Security poses a major constraint. UNICEF has recorded 529 security incidents in both regions since the beginning of the year. Since August, a growing number of NGOs have been affected by incidents including hostage-taking and extortion, and five out of seven attacks against aid workers took place between September and October. The north-west region is especially affected.

In the south-west region, access has improved slightly and we have been able to conduct more missions during the second quarter of the year compared to the first, and to reach places that haven’t been accessible for a year or more. At this point, approximately 65 per cent of both regions are inaccessible due to insecurity but also to a lesser degree because of extremely poor road conditions.

Funding is another huge constraint. UNICEF is just 45 per cent funded against our 2019 requirement of USD 20 million for the response in the north-west and south-west regions.”

Jens Laerke, for the Office for the Coordination of Humanitarian Affairs (OCHA), said that attacks on civilians, humanitarian supplies and personnel were on the rise in the north-west and south-west regions of Cameroon. On 2 September, gunmen shot at an ambulance of the Archdiocese of Bamenda at Akumin in the north-west. In another incident on 28 September, non-State armed groups burnt a truck carrying WFP aid supplies in Bambili in the same region. Also in September, three female students from the Catholic school at Ngongham were reportedly kidnapped by suspected non-State armed groups while they were going to school.

Funding was constraining the humanitarian response in Cameroon. The 2019 Humanitarian Response Plan required USD 299 million and was 41 per cent funded. The education cluster of that appeal was even less well funded: just 11 per cent of the nearly USD 16 million requested.

Responding to questions from journalists, Mr. Laerke said that he had no further information about the identity of the groups involved in the violence other than that they were non-State actors.

First publication in a new ITU series measuring digital development

Monika Gehner, for the International Telecommunication Union (ITU), said that a new publication entitled “Measuring digital development: Facts and figures 2019” was the first offering of a new “measuring digital development” series, which was being rolled out by ITU. With the new series, ITU intended to provide a constant stream of information about telecommunications around the world, rather than releasing statistics once a year as had been the case in the past. The current publication and its associated press release would remain under embargo until midday on 5 November.

The purpose of the new publication was to provide key data on Internet usage to track progress at the global level and help policy-makers and regulators make informed policy decisions. Digital technologies were improving lives in many fields and it was important that everyone should be able to access those benefits.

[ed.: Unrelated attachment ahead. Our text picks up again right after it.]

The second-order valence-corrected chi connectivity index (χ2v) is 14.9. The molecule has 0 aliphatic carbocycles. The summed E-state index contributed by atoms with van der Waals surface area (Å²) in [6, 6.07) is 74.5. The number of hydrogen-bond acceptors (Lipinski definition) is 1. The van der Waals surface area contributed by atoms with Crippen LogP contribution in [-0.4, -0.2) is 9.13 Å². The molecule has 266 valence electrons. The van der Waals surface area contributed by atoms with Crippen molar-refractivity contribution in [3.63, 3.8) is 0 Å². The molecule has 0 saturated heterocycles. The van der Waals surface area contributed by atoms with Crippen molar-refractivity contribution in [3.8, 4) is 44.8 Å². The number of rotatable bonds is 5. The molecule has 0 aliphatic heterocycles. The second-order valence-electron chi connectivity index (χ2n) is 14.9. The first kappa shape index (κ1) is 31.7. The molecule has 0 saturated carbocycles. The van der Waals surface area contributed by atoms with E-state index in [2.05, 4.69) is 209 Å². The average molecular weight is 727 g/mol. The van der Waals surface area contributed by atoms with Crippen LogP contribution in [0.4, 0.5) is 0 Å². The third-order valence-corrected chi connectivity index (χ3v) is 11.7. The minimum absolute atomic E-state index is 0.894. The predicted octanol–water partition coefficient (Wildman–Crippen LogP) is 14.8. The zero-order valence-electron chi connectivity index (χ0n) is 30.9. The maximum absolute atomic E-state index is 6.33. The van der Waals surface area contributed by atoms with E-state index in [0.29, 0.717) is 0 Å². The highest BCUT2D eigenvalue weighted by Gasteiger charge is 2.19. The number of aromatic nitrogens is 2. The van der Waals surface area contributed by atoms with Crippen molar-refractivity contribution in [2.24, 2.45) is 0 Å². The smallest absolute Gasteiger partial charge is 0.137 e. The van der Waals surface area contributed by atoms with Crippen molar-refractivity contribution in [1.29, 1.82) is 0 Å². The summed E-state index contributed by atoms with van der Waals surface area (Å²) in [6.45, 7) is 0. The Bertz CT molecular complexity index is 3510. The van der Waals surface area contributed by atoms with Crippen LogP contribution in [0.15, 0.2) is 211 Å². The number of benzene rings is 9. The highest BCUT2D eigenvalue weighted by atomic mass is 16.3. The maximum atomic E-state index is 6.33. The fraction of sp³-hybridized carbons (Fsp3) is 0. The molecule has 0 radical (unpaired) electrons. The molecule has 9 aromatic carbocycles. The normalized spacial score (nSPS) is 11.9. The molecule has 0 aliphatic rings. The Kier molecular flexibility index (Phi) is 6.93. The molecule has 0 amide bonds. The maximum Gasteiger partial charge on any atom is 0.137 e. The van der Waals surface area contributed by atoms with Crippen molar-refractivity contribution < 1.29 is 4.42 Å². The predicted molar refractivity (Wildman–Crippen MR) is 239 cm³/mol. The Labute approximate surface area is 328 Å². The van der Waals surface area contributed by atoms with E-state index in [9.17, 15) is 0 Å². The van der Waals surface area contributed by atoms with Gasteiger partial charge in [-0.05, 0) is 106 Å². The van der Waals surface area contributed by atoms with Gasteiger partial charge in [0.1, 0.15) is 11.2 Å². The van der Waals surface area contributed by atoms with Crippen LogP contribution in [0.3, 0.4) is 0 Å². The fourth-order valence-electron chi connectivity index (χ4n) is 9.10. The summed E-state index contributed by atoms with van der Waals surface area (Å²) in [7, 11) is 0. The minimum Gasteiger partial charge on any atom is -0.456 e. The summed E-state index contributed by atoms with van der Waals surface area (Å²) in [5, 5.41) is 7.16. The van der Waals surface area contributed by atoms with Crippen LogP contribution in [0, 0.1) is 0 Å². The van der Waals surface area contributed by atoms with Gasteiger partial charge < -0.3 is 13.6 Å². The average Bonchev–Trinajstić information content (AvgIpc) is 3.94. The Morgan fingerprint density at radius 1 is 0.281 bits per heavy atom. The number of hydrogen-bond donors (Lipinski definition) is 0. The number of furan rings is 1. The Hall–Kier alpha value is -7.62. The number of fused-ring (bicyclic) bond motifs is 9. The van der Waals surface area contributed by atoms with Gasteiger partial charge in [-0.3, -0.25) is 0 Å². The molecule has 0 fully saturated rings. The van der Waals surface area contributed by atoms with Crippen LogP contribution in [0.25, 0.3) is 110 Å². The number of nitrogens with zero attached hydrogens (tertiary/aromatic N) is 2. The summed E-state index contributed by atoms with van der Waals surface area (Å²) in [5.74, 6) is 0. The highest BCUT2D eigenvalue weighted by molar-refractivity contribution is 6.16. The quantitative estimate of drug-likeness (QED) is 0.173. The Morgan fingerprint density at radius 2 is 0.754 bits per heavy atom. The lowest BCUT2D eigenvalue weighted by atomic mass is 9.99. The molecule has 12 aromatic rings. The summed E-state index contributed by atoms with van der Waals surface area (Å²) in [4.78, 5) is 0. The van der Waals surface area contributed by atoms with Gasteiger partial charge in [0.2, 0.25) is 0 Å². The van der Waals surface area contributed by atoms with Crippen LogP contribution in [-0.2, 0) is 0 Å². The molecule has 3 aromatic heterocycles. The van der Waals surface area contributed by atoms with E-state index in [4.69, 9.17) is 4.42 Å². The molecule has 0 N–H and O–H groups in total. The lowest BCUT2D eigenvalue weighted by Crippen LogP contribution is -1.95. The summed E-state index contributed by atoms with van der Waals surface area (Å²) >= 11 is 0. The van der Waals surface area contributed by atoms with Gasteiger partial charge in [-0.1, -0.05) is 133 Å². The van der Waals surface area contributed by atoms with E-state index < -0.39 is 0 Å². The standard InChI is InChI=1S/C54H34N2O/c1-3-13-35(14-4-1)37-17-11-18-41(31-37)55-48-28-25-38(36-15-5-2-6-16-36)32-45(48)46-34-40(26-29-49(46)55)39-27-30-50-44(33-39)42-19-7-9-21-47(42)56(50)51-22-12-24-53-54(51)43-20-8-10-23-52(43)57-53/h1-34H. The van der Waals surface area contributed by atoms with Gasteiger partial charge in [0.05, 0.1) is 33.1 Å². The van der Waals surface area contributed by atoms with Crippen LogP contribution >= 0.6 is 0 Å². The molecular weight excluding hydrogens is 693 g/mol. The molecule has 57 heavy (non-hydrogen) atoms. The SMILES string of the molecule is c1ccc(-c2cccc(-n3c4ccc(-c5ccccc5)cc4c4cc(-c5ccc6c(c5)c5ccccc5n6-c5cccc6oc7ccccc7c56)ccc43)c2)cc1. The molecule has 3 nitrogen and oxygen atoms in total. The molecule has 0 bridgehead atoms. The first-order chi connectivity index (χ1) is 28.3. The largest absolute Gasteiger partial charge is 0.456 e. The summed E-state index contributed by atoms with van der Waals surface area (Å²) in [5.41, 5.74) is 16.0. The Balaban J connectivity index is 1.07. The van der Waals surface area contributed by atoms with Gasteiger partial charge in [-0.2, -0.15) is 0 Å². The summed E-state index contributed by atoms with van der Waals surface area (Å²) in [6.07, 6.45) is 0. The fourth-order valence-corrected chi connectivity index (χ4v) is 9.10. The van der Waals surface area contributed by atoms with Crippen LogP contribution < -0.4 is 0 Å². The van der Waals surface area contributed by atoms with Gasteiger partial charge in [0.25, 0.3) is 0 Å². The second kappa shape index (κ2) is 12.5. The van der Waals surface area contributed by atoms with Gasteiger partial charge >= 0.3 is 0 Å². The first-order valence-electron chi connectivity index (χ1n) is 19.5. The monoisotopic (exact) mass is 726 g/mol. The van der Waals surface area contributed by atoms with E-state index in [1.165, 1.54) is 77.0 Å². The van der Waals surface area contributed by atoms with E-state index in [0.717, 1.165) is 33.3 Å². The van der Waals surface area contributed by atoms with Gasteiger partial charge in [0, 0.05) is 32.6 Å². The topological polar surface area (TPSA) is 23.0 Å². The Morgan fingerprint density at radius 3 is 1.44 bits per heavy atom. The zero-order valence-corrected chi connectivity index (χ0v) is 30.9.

One key message of the publication was that Internet access was not necessarily synonymous with Internet usage. A total of 96 per cent of the world’s population had access to a mobile signal but only 53.6 per cent (4.1 billion persons) actually used the Internet. That meant that 3.6 billion people were not participating in the digital revolution.

Another important message to emerge from the document was that the digital gender gap was widening. Over the previous two years, Internet access had increased more among men than among women. In fact, more than 52 per cent of women in the world did not currently use the Internet, as compared to 42 per cent of men.

The third message of the report was that growth rates for Internet access and use had slowed with respect to ten years previously, particularly in developed countries. In order to improve access, it was necessary to lower the cost of broadband, introduce innovative policies and financing for infrastructure particularly in remote areas, provide more affordable services with relevant content in local languages and build digital skills and literacy among users.

Responding to questions from journalists, Susan Teltscher for the International Telecommunication Union (ITU), said that the digital gender gap was particularly marked in less-developed countries and least developed countries. There were a number of possible reasons for the fact that fewer women than men in those regions used the Internet: a higher proportion of women lived in rural areas where Internet coverage was limited; women had less access to education than men and a proportionally higher number of them suffered illiteracy and poverty. All those factors constituted obstacles to Internet access and usage. Moreover, although urbanization was expanding across the developing world, fewer women than men were involved in the move towards the cities.

In answer to further questions, Ms. Teltscher explained that the publication – which provided aggregate-level statistics but not details about the situation in specific countries – compared the figures of 2013 with those of 2019. For example, in the least developed countries the gender gap had been 29 per cent in 2013 but had grown to 42.8 per cent by 2019. Internet penetration rates in those countries currently stood at 24.4 per cent for men and 13.9 per cent for women.